Thoughts on 3 Pentecost, 6/30/2019

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3 Pentecost
30 June 2019
St. James, Somerville

Luke 9. 58  Foxes have their holes and birds their roosts, but the Son of Man has nowhere to lay his head.

In approximately four weeks hence, we will observe the Sacrament of Baptism, the first time since you have privileged me to serve among you and, as far as I have been able to ascertain from parish records, the first time in many years.  Lest you believe that I am about to say that this is an achievement which we have earned, I point immediately to the Spirit of God.  Remember the Day of the Pentecost, when the Spirit of God was portrayed as a mighty wind?  I like to think of the Spirit as the Will of God, at work in this instance, as we try to live out our vow to follow God’s Messiah, the Christ.

I mention the pending baptism today, because not only should we give thanks for this new addition to our Christian family, but also that we might begin to think about our own baptism and what it has meant to each of us individually and how we might share the Christian life of commitment to the Commandment of LOVE of God and LOVE of neighbor to the young infant whose parents will present him to us.

What may seem to you as extremely odd, if not ill-chosen, is the use of the sentence from today’s gospel, as a way of centering our reflections.  Hear again from St. Luke’s Gospel: Foxes have their holes and birds their roosts, but the Son of Man has nowhere to lay his head. (9:58)

The child, whose parents Kathryn and Andrew or Andy Doharty are coming to us, a Christian community, for welcome, bears the name Charles, or as known to family as Charlie.  My question to you today, even though you have yet to meet him and if you did, he could not respond verbally,–my question is: what could you tell Baby Charlie about your own life as a baptized Christian that might benefit him, as he grows and makes his way as a preadolescent, adolescent, and young man, who will be beset by the norms of a world, of a society which seems often to value individual enhancement over life that is lived in community?

I ask you to think about today’s gospel lesson from Luke, for Charlie is going to need us all, you and me, mature thinkers, as he makes his journey through life.  How would your “Dear Charlie” letter read? You have four weeks to compose your letter.  This is a pastoral and professorial assignment which I intend to collect!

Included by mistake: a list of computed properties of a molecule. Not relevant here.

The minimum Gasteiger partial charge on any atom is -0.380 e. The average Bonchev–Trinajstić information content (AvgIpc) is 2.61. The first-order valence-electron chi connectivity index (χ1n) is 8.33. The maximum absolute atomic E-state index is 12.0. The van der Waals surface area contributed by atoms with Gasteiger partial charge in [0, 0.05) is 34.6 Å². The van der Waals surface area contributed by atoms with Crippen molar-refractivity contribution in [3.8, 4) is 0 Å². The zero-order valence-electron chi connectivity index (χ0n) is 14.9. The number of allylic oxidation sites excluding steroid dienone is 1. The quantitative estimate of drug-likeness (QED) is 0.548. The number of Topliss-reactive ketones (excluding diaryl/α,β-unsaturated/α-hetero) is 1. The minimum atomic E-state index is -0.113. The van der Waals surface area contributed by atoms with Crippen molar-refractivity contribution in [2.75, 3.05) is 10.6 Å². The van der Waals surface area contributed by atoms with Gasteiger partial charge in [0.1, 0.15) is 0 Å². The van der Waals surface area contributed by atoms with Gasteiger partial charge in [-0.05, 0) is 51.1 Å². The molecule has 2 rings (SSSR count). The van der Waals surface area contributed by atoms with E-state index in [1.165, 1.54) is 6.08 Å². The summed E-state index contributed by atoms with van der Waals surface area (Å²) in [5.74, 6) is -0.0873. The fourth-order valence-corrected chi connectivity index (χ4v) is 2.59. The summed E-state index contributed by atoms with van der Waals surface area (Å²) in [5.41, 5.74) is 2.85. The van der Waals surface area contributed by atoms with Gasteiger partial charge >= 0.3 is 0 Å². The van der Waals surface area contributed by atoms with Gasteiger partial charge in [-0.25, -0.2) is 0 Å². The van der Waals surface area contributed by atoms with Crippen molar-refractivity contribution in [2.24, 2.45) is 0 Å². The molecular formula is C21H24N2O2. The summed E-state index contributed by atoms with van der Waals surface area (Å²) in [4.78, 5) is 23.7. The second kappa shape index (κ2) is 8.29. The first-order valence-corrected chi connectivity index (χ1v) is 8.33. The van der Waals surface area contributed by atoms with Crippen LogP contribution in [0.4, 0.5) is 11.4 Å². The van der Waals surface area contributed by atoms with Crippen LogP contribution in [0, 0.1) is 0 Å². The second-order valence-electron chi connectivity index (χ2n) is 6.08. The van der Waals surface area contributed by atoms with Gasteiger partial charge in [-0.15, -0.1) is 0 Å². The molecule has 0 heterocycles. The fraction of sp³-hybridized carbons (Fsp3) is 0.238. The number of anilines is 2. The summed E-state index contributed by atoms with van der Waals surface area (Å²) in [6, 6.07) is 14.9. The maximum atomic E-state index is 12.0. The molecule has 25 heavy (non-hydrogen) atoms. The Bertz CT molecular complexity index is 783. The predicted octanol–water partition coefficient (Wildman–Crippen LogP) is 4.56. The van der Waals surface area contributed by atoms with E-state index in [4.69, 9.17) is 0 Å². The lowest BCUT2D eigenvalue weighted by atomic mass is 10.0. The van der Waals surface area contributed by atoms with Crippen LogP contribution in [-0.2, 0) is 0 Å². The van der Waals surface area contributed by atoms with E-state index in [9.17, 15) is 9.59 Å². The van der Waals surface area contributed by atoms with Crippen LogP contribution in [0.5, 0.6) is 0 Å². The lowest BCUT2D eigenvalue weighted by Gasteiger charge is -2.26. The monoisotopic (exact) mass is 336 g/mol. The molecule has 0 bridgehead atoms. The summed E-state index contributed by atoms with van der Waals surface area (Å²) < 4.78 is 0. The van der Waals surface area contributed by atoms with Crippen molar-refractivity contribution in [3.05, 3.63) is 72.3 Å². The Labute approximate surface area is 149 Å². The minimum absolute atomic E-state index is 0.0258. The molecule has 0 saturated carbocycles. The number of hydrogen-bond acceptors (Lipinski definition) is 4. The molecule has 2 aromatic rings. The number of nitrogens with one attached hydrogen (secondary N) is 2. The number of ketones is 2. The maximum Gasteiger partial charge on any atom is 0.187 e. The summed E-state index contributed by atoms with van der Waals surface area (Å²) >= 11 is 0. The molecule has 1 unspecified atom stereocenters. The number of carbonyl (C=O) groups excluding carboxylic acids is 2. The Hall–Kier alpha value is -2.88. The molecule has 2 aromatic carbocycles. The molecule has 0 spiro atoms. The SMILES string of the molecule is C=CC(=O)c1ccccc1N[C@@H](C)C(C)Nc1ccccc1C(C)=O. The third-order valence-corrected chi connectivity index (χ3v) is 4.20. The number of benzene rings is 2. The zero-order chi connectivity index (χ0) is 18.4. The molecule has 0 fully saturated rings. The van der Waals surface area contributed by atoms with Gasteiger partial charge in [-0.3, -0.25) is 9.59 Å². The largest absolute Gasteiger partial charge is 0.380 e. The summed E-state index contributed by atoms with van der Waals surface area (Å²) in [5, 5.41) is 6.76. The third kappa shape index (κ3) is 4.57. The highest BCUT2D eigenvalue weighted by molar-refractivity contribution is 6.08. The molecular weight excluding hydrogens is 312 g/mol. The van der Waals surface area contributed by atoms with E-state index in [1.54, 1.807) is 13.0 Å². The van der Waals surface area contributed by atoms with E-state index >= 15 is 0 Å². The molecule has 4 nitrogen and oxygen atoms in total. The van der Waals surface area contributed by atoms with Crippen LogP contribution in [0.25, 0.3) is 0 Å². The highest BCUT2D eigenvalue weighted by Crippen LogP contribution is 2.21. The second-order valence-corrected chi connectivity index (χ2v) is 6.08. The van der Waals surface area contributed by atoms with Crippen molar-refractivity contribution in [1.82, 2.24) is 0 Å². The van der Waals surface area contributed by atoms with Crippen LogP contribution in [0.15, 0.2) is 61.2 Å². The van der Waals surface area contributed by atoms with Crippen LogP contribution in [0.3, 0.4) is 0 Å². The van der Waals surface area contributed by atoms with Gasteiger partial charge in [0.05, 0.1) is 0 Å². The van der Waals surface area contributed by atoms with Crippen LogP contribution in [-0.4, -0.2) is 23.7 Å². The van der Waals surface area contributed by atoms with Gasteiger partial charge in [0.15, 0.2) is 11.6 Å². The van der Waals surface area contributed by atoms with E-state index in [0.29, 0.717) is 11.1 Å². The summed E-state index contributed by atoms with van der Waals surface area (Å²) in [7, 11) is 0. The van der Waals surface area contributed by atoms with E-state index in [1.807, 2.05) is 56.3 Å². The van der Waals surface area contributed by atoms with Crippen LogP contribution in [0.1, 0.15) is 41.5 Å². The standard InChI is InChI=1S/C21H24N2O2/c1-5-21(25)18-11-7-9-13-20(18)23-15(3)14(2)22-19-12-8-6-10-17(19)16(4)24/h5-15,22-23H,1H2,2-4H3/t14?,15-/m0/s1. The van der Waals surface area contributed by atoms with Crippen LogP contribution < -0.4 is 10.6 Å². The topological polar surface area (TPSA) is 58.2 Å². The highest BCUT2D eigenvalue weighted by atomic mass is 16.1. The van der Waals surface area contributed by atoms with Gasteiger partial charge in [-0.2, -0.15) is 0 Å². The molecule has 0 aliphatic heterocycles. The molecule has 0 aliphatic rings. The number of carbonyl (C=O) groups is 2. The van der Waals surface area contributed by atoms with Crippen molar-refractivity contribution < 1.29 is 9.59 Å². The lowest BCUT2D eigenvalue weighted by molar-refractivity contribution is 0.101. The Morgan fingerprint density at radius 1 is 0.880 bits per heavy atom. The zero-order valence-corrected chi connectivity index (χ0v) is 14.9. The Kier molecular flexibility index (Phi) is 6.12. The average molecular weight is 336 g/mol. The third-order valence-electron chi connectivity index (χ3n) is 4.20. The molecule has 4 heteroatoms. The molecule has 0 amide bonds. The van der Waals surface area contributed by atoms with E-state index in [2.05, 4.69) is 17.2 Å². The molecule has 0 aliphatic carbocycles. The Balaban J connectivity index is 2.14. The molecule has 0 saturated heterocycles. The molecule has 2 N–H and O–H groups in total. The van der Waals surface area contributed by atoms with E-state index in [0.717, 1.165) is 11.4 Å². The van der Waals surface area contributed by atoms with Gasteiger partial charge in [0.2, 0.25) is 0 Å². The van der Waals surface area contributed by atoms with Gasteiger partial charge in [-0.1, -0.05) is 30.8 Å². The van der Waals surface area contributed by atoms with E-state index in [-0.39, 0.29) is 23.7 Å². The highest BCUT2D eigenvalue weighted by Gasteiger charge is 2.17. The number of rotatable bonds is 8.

Many preachers use today’s gospel, and appropriately so, to talk about discipleship, its rigors, its high expectations, its uncertainty.  After all, the message could not be clearer: foxes have dens, birds have nests.  Let the dead bury the dead.  Stop whatever you’re doing, and follow Jesus; if you do follow him, don’t dare look back.

However, even conceding that the admonitions illustrate just how difficult it would be, to live a life as a disciple of Jesus—and this is where Charlie is headed through his baptism—this very same gospel story begs another review.  In the middle of all his disclaimers and his attempts to dissuade the dilettante and the fainthearted from taking his gospel lightly, “you don’t really want to join up with me, for if you do, your life won’t be easy!”  Jesus declares, concerning himself, to drive home his point: “the son of man has nowhere to lay his head.”  Tucked away, as it were, among all the verbal scare tactics, is this one-liner that on the surface would seem to say, even I have it bad and I cannot promise you anything better.

Yet, like a two-year old, I find myself asking, over and over again, the question “Why?”  Why does the Son of Man have no place to lay his head, if what he is bringing is ‘good news which shall be for all people?’    What is the problem?  You and I, as devout Christians and mentors to Charlie, should be able to answer that question.

The solution is, so it appears to me, how we, not just we at St. James, but how all of us Christians engage in the ministry of hospitality. We Christians in our various parishes have formulated as our mission, our slogan, our motto, as it were, a statement which comes from two sources, our baptismal vows (to respect the dignity of every human being) and the rule of St. Benedict (to treat every person who enters our doors, as if he/she were Christ).